Kitchener city council denounces Quebec's religious symbols law

Kitchener councillors voted unanimously Monday night to denounce the Quebec government's secularism bill.

Bill is driven by ‘disdain’ of minorities, says community leader

Two people attend a protest against the Quebec government's Bill 21 in Montreal in June 2019. (Graham Hughes/The Canadian Press)

Kitchener councillors have voted unanimously to denounce the Quebec government's secularism bill.

Ward 8 Coun. Margaret Johnston introduced the motion at a council meeting Monday night. 

Quebec's Bill 21 bans public workers in positions of authority from wearing religious symbols such as crucifixes, hijabs or turbans, while on the job.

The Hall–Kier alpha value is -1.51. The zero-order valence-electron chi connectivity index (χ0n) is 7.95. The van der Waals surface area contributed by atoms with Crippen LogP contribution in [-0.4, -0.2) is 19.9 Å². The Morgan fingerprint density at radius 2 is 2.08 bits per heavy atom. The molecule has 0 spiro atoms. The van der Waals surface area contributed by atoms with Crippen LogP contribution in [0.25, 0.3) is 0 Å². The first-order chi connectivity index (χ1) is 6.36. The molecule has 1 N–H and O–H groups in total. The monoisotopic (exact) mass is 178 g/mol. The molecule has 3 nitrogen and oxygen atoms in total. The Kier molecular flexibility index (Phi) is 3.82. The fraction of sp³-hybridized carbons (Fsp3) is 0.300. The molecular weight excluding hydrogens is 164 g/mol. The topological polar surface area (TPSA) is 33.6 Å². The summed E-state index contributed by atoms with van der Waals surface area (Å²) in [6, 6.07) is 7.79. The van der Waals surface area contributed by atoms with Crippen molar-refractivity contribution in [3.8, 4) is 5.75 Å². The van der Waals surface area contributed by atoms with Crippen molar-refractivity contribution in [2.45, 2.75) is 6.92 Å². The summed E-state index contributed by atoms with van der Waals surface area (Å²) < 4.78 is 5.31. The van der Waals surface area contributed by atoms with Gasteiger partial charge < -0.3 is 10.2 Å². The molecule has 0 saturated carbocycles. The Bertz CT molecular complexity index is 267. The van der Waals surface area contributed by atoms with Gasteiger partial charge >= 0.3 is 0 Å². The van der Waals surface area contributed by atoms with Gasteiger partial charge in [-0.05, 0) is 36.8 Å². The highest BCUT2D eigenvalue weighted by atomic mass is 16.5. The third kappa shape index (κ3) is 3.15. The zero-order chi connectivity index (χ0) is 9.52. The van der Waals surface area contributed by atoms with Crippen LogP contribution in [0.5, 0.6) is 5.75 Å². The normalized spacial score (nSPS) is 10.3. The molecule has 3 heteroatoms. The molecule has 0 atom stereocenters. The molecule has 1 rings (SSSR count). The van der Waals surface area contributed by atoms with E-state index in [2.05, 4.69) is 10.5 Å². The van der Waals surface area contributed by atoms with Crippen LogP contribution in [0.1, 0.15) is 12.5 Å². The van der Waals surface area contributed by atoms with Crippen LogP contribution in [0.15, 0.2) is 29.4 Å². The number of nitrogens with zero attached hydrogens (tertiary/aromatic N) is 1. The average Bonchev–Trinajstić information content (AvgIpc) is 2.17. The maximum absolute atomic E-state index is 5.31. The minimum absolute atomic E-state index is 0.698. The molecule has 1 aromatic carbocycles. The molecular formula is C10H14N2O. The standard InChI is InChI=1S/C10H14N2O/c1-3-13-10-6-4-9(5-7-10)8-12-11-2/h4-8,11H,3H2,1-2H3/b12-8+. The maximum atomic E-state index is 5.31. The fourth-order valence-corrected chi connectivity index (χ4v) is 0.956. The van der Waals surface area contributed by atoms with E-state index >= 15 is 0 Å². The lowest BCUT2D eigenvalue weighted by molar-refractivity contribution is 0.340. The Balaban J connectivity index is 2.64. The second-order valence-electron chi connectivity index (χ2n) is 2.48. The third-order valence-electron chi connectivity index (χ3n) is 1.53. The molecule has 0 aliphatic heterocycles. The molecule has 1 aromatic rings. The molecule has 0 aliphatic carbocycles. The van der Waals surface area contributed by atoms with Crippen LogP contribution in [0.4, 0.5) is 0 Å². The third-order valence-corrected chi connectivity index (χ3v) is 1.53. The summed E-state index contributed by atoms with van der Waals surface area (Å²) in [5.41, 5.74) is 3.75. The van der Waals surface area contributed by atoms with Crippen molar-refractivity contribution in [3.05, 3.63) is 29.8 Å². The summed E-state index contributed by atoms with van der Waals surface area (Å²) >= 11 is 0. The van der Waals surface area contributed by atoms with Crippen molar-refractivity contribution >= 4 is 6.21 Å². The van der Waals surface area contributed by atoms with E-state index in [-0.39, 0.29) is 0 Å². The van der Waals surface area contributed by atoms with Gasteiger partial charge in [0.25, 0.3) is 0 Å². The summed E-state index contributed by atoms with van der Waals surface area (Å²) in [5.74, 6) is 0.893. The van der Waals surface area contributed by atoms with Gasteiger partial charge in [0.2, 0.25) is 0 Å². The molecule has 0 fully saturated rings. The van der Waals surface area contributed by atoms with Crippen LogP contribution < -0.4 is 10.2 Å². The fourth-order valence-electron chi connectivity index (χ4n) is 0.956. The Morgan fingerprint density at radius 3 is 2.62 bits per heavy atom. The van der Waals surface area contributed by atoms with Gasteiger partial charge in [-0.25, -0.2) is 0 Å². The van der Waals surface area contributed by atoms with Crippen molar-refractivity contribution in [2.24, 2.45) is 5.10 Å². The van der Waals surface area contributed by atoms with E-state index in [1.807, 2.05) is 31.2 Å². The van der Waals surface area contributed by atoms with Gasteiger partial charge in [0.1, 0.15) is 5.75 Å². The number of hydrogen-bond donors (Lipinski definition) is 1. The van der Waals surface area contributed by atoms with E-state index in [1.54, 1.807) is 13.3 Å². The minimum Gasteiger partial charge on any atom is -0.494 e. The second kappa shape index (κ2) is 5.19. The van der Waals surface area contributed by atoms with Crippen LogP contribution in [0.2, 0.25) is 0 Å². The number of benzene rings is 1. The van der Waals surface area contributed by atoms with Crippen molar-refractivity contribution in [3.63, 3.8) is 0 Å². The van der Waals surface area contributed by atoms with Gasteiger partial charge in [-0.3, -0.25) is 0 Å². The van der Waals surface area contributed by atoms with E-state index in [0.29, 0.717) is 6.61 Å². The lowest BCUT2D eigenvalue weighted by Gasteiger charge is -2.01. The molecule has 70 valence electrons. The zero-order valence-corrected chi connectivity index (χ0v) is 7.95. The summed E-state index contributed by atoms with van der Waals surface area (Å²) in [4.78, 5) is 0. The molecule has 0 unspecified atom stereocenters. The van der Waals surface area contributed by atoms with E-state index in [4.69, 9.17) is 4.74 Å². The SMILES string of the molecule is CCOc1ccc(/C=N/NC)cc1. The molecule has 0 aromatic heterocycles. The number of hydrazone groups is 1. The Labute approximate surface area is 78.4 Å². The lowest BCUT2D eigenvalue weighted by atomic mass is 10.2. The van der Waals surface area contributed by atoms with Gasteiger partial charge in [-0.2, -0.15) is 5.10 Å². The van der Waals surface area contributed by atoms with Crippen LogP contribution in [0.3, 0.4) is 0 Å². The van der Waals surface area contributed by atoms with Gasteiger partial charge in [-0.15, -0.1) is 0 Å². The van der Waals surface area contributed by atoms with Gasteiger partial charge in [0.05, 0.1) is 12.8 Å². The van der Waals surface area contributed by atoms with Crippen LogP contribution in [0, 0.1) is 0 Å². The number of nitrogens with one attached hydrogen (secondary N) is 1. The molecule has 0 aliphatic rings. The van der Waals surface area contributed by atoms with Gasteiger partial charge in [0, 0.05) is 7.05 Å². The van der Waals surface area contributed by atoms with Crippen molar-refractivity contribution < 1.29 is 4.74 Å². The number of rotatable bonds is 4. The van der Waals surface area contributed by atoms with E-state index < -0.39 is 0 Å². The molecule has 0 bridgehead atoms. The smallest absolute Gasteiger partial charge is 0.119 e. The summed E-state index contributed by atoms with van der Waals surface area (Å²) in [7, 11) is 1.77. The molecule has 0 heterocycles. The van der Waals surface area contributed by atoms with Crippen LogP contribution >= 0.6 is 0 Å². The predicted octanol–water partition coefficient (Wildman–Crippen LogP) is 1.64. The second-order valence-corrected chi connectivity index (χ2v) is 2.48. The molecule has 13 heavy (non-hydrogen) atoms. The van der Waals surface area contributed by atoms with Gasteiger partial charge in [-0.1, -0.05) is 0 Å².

"When there is legislated hate and discrimination, people who have even a little bit of a tendency to hate or discriminate against people who are different … are emboldened," Fauzia Mazhar, executive director of the Coalition of Muslim Women KW told The Morning Edition's Craig Norris.

Mazhar attended the Kitchener council meeting and said Tuesday the fact that this legislation applies only in Quebec doesn't mean we shouldn't care about it here.

Hate crimes in Canada reached an all-time high in 2017, Mazhar pointed out, a fact that was largely driven by incidents in Ontario and Quebec.

Here in Ontario, there was a 207 per cent increase in hate crimes against Muslims.

"There is a real fear that people have that once it's happening in Quebec, it can happen anywhere in Canada," she said.

Mazhar says she's hopeful other councils will see what Kitchener has done and consider similar motions.